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Met Layoffs Today: About Three Dozen People Were Let Go

Today, the Metropolitan Museum of Art* shed more staff–in the form of involuntary layoffs. As we’ve known for a while, the Met’s financial position has deteriorated: its operating deficit has been placed at anywhere from $10 million to $40 million, depending on various scenarios. I’ve even heard, from informed sources, that it could be larger.

MetGreatHallBy the end of the day, some 34 people had been notified that their employment at the Met was coming to an end.

Supposedly, as this was all happening today–it will not be a drawn-out process, which is a good thing–but it is not yet clear if the dismissals were completed today.

Most of those leaving, I’m told, are not high-level. They worked in development, education. construction and the bulk of the cuts–if there is a “bulk”–were in the digital media department, which in June had 68 people. I’m told that Teresa Lai, the manager of online publications, who was project manager for the Heilbrunn Timeline of Art History, is among those leaving. She deserves credit for that–it’s an amazing resource.

The Met’s earlier attempt to get employees to take buyouts, which in April were offered to those over 55 who had spent at least 15 years at the museum, resulted in just fewer than 60 (I think it’s either 57 or 59, I’ve forgotten) taking the offer. In addition to the other names I’ve listed here, here, here and here, they include Joan Aruz, chair of the department of Ancient Near East art, and conservator George Bisacca, an expert on panel paintings.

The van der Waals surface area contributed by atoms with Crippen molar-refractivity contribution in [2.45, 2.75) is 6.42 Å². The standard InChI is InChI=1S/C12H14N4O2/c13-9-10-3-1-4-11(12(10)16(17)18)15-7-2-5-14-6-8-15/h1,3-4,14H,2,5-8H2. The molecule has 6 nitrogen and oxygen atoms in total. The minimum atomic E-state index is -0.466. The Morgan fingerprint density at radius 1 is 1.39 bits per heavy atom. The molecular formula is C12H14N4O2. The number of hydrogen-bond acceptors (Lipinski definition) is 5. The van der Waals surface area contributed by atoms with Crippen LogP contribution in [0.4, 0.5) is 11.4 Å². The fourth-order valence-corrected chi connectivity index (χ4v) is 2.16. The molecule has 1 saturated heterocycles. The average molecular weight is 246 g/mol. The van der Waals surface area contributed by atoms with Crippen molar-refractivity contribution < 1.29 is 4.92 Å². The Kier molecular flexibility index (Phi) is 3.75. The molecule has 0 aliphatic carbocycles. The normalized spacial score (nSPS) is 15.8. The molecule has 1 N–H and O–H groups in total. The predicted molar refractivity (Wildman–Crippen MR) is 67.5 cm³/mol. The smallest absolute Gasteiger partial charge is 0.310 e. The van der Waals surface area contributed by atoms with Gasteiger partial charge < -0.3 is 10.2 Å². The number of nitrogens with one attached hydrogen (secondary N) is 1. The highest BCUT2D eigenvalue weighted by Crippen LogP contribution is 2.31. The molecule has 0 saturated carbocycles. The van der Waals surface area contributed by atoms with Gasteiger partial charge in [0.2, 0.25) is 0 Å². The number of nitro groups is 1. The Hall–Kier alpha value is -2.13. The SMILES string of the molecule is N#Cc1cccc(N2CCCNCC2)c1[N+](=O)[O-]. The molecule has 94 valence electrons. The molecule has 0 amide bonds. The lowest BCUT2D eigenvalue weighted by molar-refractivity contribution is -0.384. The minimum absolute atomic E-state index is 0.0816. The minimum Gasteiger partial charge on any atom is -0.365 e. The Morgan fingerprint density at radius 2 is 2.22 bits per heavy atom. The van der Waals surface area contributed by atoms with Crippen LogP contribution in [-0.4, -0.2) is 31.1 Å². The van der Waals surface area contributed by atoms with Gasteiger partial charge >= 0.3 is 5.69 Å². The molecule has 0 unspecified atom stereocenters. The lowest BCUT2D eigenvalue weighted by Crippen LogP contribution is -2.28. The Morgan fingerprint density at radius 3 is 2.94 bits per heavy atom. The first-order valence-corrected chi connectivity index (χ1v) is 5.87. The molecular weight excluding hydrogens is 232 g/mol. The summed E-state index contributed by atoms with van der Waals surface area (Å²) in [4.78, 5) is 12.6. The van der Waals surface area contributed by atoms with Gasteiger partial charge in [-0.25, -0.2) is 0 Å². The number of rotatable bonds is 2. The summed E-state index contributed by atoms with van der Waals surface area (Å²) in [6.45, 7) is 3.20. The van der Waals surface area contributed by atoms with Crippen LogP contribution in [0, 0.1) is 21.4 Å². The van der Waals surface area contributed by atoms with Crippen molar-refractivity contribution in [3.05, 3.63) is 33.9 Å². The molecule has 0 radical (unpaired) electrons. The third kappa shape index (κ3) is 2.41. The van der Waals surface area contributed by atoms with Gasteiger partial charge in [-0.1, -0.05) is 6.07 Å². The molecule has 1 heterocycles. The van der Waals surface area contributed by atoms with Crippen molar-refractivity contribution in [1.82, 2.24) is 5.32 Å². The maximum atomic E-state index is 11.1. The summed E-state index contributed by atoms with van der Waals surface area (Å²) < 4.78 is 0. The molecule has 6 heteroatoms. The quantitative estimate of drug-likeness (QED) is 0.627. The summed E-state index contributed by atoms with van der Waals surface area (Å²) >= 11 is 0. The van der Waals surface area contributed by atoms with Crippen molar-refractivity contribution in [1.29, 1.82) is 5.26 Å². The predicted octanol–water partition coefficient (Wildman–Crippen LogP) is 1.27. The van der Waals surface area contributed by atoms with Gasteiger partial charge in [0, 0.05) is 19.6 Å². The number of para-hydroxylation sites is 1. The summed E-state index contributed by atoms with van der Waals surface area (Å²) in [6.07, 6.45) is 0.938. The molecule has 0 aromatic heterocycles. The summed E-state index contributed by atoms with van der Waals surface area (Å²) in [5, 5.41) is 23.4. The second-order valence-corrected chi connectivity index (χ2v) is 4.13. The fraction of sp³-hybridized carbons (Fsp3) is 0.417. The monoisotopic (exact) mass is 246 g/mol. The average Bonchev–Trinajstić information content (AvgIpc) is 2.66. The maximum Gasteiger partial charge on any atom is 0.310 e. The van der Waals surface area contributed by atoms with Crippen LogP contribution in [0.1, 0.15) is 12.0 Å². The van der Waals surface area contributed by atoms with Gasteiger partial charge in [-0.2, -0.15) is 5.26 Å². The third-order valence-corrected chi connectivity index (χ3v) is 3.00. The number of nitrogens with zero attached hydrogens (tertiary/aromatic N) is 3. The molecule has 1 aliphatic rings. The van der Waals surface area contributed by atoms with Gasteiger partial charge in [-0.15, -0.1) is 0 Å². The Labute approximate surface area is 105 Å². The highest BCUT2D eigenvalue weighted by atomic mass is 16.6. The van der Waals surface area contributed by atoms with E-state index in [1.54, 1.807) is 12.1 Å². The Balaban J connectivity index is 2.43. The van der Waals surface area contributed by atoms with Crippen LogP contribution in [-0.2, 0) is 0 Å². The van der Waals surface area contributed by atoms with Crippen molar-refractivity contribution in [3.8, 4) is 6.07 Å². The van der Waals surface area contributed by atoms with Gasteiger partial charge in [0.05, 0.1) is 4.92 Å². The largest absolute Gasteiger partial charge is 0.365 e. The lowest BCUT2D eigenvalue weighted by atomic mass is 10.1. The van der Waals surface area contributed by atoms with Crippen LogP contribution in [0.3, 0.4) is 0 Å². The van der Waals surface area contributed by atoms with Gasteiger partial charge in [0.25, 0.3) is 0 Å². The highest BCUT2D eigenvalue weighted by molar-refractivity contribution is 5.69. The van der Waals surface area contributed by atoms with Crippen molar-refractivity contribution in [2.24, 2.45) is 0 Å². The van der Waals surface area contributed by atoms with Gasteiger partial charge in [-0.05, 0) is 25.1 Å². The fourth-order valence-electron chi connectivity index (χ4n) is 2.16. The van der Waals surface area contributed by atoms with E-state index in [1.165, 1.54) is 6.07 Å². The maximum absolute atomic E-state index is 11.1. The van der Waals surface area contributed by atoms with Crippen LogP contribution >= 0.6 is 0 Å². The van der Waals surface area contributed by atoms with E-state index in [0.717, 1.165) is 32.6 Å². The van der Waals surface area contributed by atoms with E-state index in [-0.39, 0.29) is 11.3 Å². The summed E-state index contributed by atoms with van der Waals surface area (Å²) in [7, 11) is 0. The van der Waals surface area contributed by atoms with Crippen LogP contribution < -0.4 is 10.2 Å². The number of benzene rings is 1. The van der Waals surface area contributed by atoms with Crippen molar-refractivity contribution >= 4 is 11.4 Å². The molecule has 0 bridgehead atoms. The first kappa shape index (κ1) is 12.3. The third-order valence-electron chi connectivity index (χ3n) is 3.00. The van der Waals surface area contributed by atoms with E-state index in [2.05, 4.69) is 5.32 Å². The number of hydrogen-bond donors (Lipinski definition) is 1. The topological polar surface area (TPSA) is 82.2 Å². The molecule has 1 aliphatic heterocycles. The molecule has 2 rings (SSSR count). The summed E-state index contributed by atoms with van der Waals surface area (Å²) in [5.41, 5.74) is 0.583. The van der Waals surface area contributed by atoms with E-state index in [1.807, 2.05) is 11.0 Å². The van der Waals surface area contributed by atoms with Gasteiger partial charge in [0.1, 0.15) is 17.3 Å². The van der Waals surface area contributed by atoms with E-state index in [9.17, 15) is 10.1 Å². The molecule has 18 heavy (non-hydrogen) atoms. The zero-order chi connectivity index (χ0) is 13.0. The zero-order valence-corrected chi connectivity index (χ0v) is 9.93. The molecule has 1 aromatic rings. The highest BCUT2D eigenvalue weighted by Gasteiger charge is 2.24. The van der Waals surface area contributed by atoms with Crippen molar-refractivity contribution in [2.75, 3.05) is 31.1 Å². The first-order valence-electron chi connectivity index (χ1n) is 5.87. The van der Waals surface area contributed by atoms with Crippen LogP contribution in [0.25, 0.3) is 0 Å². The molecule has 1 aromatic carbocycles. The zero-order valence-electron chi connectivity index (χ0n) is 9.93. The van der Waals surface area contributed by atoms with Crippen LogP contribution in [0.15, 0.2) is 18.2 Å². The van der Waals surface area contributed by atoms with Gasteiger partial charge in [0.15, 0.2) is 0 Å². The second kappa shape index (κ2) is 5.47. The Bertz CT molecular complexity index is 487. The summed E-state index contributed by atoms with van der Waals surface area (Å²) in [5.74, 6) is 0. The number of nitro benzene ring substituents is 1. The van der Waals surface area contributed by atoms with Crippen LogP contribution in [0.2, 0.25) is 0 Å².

So, to reduce the payroll as “needed,” the Met thought it had to lay off about 40 people, according to my sources.

In other, previously announced cost-cutting measures, the Met has trimmed the number of exhibitions it will present and it has trimmed the size/content of some. I understand that some loans to Jerusalem 1000-1400: Every People Under Heaven were cancelled, though it nevertheless is an excellent exhibition deserving of the praise it has received so far.

*I consult to a foundation that supports the Met.

 

Comments

  1. the fact is many visitors pay one or two dollars or a little more.. it is clear you pay what you want,and many people donate a small amount. very few pay the suggested admission price.

    • Patricia Matchette says

      This is very true. We all must take responsibility and pay or fair share for public institutions that offer us as much as the Met.

  2. GEORGE BISACCA IS AN INVALUABLE CONSERVATOR AND THIS BREAKS MY HEART!! What is going on? I only hope that he got a HUGE buy-out.

    • David Nisinson says

      Crazy decision by the Met! This indicates either complete desperation or
      a lamentable deterioration of the fundamental value system of the Metropolitan.
      George Bisacca will survive this and probably prosper. In many ways he might be personally better off in private practice. The Met, however, is somewhat diminished both by his absence and
      by being controlled by people who don’t understand that.